We may have heard that story before, but analysts are now touting round the line that what has become one of the longest bear markets in memory is over and corporate financiers could be about to see the return of their livelihood.
And we are not talking about ghosts or anecdotes, the evidence is there to see in black and white. And what is it? Well, it is what appears to be a rejuvenated FTSE-100. The past couple of weeks has seen the main index rally and climb back to a position close to the 4,000 mark.
According to Richard Crossley, technical strategist at Teather and Greenwood, the market cannot fall any further than it already has and stabilisation is around the 3,980 level.
This is good news for corporate financiers because transaction volumes are also up, which means the big institutions have resumed their trading in shares. If they do that it becomes viable to raise money for investment in the markets again. No small amount of relief for corporate financiers who have seen the IPO market die in recent times.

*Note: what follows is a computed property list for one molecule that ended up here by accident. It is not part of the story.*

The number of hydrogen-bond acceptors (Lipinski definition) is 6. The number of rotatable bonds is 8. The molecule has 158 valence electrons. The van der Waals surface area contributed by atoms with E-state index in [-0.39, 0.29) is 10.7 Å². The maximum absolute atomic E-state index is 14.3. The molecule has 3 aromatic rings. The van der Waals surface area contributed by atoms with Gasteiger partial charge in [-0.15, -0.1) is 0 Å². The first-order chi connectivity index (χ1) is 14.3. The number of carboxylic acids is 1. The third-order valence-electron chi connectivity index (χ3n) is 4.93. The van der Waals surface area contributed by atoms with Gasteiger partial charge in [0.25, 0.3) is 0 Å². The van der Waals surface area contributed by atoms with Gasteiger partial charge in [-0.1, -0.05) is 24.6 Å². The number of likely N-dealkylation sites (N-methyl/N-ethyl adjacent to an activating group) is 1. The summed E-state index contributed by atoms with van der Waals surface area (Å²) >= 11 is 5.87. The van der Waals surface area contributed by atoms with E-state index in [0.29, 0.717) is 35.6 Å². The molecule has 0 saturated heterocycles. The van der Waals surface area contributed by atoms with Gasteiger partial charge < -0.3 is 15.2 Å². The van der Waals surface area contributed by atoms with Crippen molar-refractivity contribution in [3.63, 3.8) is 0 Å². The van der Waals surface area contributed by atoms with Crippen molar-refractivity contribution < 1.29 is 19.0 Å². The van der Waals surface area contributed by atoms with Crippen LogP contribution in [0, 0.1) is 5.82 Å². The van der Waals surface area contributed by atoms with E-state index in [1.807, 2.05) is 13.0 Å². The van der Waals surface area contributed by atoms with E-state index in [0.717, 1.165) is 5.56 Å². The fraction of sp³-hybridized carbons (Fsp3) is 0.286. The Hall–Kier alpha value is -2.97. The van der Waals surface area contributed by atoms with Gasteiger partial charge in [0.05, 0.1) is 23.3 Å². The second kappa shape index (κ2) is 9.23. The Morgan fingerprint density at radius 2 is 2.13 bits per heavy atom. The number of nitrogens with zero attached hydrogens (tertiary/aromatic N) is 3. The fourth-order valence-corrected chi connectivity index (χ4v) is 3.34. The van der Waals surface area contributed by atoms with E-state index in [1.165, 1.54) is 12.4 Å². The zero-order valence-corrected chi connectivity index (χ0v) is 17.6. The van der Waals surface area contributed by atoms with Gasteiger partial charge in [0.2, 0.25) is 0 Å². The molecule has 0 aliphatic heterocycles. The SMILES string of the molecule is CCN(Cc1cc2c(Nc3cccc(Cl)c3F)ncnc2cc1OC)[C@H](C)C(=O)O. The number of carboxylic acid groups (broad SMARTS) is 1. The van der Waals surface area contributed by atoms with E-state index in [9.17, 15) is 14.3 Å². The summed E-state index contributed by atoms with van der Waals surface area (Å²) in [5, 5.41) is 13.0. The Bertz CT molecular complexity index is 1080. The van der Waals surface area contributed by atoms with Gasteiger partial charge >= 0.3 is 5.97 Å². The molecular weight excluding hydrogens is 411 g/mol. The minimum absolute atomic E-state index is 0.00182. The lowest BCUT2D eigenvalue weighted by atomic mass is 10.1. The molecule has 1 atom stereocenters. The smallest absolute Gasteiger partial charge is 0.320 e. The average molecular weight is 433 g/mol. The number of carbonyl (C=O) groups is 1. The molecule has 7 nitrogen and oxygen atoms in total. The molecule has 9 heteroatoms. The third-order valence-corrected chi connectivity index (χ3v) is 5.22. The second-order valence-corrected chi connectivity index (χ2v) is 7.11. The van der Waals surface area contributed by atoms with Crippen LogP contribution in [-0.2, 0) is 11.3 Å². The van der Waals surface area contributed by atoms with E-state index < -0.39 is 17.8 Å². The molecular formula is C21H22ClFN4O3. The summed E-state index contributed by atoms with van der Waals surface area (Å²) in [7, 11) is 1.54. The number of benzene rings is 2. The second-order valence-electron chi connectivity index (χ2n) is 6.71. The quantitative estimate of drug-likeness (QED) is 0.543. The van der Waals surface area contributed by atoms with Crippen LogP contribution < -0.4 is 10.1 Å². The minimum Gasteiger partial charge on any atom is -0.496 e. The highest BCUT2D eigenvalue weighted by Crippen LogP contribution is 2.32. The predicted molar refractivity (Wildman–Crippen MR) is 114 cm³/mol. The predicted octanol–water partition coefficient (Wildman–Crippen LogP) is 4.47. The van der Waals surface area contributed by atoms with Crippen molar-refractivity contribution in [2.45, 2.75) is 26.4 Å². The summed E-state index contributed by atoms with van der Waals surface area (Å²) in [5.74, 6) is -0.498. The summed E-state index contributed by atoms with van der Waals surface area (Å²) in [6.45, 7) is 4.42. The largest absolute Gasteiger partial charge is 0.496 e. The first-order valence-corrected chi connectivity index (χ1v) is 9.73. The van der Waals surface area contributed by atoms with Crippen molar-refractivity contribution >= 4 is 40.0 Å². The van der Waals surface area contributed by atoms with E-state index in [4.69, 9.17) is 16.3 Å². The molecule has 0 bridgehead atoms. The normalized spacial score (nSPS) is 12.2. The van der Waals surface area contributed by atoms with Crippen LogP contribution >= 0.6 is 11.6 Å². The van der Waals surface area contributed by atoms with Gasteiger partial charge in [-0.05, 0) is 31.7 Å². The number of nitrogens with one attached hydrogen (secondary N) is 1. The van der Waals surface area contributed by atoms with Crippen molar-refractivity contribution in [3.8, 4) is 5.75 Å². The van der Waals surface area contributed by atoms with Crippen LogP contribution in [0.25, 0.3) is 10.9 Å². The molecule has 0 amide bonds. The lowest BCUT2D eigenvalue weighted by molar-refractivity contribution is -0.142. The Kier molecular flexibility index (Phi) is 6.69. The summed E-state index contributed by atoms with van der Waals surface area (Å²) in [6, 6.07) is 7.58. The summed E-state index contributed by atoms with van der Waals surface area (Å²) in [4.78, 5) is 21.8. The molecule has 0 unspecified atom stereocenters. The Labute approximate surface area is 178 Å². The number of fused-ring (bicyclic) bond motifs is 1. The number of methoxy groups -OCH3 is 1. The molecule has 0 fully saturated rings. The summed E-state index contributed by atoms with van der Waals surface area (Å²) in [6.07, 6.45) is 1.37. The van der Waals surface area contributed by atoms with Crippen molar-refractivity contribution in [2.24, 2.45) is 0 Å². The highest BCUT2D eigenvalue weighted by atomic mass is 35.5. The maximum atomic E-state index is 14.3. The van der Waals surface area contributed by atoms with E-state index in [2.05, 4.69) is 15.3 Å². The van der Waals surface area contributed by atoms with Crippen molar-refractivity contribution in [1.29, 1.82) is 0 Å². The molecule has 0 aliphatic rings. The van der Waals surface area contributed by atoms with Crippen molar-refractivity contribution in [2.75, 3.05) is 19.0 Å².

This, according to the analysts, is likely to affect the mid-cap companies first – those hit hardest by the fall in share prices.
Cynics will argue this is all a little too optimistic. But if there’s something the corporate finance sector needs right now it’s optimism, however thin it might be.
- Gavin Hinks, news editor of Accountancy Age.
The Financial Reporting Council has issued guidance regarding the annual reporting of 1,200 large and smaller listed companies. The letter highlighted the key issues and improvements that can be made in the 2016 reporting season
Baldwins Accountancy Group has continued investment in the north-east and appointed David Fish as a director in its corporate finance team
UK M&A activity bounced back strongly in July and August, according to analysis by the deals practice at PwC.
Smith & Williamson has added Jim Clark and Philip Marsden, of Marsden Clark Corporate Finance Limited, to its corporate finance team.